Peace craneAre English speakers more creative in their use of language? I don’t know, but some of the English terms that crop to designate new concepts and ideas sometimes are just perfect. “Astroturfing” is an excellent example, even if it’s not so new, as its first use apparently goes back to 1985: if “grassroots” describes a movement anchored in the community, “astroturfing”, which comes from AstroTurf, the artificial grass widely used in sports fields and stadiums, is very clear: it is “made up grassroots”. It is a fake grassroots movement designed to give the impression that it is spontaneous and comes from the base. Its members are present in the media and on the web, where they “share” their experiences in order to generate a buzz around a product or an idea.
The Wikipedia entry on astroturfing is excellent, and the whole issue of astroturfing raises many questions, but I won’t go into them here since they have been discussed in detail elsewhere. What interests me as a French translator and language lover is what name this new concept will take in my mother tongue. Initial research suggests that it has been borrowed in its English form. Since the French equivalent of “grassroots” is not a figurative term (“grassroots mouvement” could be translated as mouvement citoyen, populaire, de base ou communautaire) it is difficult to play on the word by finding its “fake” equivalent i.e. “astroturf”. The alternatives would be to use a description, like stratégie de manipulation basée sur un mouvement citoyen d’apparence spontané, mais en réalité orchestré dans un but précis, which, I agree, is a mouthful, or to borrow “astroturfing” and hope that the readers will be familiar with the concept.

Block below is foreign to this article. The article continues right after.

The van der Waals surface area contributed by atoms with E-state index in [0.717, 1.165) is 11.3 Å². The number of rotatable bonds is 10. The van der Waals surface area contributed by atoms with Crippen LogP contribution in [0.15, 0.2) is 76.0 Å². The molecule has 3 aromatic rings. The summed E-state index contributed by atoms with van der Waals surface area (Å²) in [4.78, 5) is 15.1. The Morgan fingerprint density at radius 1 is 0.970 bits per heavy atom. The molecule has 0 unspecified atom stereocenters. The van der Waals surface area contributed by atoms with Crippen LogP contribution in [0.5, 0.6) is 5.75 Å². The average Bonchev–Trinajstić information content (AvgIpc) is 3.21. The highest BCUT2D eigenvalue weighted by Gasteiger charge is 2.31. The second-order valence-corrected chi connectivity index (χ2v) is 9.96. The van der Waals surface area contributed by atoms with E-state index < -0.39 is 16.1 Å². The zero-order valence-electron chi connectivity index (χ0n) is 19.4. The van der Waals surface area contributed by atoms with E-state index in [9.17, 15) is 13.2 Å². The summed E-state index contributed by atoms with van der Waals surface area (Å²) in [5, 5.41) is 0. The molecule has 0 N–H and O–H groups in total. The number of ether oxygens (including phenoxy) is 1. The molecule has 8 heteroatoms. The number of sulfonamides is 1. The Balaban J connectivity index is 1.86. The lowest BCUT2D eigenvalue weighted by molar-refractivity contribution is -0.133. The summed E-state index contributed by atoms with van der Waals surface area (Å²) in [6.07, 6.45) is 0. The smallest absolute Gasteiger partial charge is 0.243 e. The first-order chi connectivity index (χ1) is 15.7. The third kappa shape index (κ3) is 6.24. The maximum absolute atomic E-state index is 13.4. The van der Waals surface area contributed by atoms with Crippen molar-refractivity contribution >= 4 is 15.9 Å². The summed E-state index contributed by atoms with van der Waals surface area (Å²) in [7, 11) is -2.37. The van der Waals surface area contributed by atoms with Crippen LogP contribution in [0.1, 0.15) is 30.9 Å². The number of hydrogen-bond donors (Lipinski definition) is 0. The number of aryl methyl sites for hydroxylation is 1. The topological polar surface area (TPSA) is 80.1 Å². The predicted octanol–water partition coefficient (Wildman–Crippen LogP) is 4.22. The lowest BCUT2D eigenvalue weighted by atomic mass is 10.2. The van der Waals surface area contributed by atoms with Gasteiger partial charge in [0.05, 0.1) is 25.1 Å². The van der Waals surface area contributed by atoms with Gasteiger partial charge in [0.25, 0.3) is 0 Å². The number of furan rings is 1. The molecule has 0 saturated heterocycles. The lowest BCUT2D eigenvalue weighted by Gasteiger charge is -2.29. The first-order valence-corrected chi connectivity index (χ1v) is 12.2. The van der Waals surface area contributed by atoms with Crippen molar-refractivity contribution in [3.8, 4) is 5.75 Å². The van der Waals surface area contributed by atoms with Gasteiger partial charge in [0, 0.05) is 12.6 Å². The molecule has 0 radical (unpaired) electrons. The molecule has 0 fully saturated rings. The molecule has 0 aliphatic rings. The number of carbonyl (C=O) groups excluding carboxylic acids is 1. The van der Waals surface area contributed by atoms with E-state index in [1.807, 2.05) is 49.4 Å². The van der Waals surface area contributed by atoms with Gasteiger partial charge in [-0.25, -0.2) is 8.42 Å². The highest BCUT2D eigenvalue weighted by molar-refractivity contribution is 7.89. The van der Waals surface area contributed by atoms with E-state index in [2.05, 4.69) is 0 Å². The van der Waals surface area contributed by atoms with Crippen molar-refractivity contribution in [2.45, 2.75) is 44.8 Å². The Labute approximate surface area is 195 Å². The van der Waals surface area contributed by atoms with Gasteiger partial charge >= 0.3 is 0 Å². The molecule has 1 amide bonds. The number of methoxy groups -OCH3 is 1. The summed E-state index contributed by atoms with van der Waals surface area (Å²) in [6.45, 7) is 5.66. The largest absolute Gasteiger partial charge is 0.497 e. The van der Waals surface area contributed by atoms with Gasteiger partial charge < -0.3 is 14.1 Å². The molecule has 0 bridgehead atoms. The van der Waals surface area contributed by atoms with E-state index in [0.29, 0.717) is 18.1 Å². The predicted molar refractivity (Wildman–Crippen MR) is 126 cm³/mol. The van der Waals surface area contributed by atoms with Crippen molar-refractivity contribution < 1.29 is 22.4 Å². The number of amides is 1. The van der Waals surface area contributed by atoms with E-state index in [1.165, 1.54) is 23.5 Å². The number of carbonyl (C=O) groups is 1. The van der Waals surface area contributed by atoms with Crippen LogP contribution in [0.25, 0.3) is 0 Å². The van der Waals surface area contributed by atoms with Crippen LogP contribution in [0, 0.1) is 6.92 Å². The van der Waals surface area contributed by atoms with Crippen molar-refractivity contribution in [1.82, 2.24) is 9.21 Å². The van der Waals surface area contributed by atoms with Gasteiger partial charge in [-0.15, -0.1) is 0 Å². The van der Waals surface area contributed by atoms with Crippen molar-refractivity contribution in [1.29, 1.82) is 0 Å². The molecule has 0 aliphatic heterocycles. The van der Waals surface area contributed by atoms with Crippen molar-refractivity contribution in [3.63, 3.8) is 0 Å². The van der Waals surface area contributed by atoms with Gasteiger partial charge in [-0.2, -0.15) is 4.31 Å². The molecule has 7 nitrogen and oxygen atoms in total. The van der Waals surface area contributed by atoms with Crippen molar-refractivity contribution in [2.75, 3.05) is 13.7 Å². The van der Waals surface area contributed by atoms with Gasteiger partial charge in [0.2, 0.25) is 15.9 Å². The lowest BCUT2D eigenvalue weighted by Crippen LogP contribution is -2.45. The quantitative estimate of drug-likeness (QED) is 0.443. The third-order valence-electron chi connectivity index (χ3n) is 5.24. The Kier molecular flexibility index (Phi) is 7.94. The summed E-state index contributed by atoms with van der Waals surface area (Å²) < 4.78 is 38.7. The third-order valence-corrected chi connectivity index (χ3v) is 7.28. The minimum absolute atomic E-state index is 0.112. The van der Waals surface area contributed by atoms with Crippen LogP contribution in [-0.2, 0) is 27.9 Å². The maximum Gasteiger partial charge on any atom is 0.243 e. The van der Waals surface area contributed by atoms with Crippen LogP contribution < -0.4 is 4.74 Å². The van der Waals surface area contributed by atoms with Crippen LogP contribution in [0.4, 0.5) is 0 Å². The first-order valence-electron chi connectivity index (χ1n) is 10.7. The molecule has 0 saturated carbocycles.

To go back to my question in the first paragraph, there is actually a French neologism that I love, because it’s quite romantic, but also because it is incredibly handy when translating: internaute, built on the same model as “astronaut” and “cosmonaut” to designate someone who travels on the internet. “Web user” doesn’t quite have the same ring to it, does it?
Fake grass photo by JPDaigle